Thursday, July 12, 2012

Asperger's and Uniqueness in Little Rosie Miller

From Huffington Post's Robert David Jaffee.

Autism, a disorder that in the past 20 years has seen its rates of diagnosis increase twentyfold, seems to afflict white children more frequently than minority kids. No one knows exactly why. It may be because white families tend to have greater financial resources and more information available to them than minority families. As a result, parents of white kids with autism are more likely to press their cause or even sue school districts so as to get behavioral aides for their children.
Julie Otto Miller, a computer consultant from a middle-class, white family in the Los Angeles area, is not contemplating suing a school district, nor does she think at this point that her daughter Rosie, a gifted six-year old who has been diagnosed with Asperger's Syndrome, needs a behavioral aide to take her from class to class at her school.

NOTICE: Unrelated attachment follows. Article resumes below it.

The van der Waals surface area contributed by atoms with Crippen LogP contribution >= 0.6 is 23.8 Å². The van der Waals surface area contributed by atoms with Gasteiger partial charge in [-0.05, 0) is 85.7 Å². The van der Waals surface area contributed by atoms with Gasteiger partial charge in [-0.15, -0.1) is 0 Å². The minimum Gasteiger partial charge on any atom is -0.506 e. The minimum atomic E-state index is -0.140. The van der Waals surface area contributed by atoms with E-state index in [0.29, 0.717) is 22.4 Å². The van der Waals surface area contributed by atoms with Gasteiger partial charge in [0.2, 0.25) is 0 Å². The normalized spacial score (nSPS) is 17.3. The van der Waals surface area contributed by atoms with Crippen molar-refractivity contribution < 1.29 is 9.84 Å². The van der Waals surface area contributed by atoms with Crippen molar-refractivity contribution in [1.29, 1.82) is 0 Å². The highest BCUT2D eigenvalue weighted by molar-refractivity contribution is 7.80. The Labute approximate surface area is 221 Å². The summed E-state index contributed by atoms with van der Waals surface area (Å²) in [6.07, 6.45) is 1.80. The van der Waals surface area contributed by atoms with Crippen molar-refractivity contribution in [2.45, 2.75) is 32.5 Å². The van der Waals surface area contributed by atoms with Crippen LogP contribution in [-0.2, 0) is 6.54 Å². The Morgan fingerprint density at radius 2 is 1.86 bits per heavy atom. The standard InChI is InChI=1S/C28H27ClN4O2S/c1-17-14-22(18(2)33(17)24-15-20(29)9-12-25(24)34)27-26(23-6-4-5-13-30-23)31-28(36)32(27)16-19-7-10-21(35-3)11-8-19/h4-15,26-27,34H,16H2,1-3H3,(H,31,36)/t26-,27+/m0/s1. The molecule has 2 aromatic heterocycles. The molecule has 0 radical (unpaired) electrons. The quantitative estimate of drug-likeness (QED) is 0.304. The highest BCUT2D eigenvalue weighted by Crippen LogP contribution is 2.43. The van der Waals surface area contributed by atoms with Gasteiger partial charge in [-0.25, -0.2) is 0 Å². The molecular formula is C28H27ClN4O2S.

Julie just wants Rosie to learn more about social cues, skills she hopes Rosie can pick up from talk therapy and play therapy.

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